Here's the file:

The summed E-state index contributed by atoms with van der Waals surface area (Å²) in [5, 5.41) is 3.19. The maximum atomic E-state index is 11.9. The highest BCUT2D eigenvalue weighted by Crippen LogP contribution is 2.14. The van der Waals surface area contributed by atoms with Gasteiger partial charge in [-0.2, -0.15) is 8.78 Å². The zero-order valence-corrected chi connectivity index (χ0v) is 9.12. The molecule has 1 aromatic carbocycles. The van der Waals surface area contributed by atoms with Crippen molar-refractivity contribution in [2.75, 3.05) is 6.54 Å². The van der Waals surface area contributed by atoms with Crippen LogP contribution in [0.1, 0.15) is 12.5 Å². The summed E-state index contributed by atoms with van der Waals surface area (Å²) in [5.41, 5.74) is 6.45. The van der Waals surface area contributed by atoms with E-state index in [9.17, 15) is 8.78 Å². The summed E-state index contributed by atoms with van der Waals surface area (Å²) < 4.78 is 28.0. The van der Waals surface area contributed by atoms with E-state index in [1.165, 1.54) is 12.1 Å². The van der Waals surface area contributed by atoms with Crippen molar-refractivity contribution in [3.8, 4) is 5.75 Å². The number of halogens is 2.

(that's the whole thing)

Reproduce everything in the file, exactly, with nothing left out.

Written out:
The summed E-state index contributed by atoms with van der Waals surface area (Å²) in [5, 5.41) is 3.19. The maximum atomic E-state index is 11.9. The highest BCUT2D eigenvalue weighted by Crippen LogP contribution is 2.14. The van der Waals surface area contributed by atoms with Gasteiger partial charge in [-0.2, -0.15) is 8.78 Å². The zero-order valence-corrected chi connectivity index (χ0v) is 9.12. The molecule has 1 aromatic carbocycles. The van der Waals surface area contributed by atoms with Crippen molar-refractivity contribution in [2.75, 3.05) is 6.54 Å². The van der Waals surface area contributed by atoms with Crippen LogP contribution in [0.1, 0.15) is 12.5 Å². The summed E-state index contributed by atoms with van der Waals surface area (Å²) in [5.41, 5.74) is 6.45. The van der Waals surface area contributed by atoms with E-state index in [9.17, 15) is 8.78 Å². The summed E-state index contributed by atoms with van der Waals surface area (Å²) < 4.78 is 28.0. The van der Waals surface area contributed by atoms with E-state index in [1.165, 1.54) is 12.1 Å². The van der Waals surface area contributed by atoms with Crippen molar-refractivity contribution in [3.8, 4) is 5.75 Å². The number of halogens is 2.